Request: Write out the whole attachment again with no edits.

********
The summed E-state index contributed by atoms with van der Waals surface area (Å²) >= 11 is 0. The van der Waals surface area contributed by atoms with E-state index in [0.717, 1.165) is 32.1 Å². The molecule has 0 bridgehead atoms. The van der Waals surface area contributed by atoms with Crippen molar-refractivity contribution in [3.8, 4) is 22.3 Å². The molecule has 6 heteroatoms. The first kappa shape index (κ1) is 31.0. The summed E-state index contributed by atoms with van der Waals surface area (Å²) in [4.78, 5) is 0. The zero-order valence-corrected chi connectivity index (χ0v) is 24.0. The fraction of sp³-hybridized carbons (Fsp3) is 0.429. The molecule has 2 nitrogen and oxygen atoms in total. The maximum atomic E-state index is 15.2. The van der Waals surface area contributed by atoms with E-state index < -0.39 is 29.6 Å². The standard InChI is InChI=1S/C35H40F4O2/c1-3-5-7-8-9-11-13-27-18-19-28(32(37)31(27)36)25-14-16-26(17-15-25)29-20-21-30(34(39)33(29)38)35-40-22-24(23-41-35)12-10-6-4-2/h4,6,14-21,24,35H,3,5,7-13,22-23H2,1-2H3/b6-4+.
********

The summed E-state index contributed by atoms with van der Waals surface area (Å²) >= 11 is 0. The van der Waals surface area contributed by atoms with E-state index in [0.717, 1.165) is 32.1 Å². The molecule has 0 bridgehead atoms. The van der Waals surface area contributed by atoms with Crippen molar-refractivity contribution in [3.8, 4) is 22.3 Å². The molecule has 6 heteroatoms. The first kappa shape index (κ1) is 31.0. The summed E-state index contributed by atoms with van der Waals surface area (Å²) in [4.78, 5) is 0. The zero-order valence-corrected chi connectivity index (χ0v) is 24.0. The fraction of sp³-hybridized carbons (Fsp3) is 0.429. The molecule has 2 nitrogen and oxygen atoms in total. The maximum atomic E-state index is 15.2. The van der Waals surface area contributed by atoms with E-state index < -0.39 is 29.6 Å². The standard InChI is InChI=1S/C35H40F4O2/c1-3-5-7-8-9-11-13-27-18-19-28(32(37)31(27)36)25-14-16-26(17-15-25)29-20-21-30(34(39)33(29)38)35-40-22-24(23-41-35)12-10-6-4-2/h4,6,14-21,24,35H,3,5,7-13,22-23H2,1-2H3/b6-4+.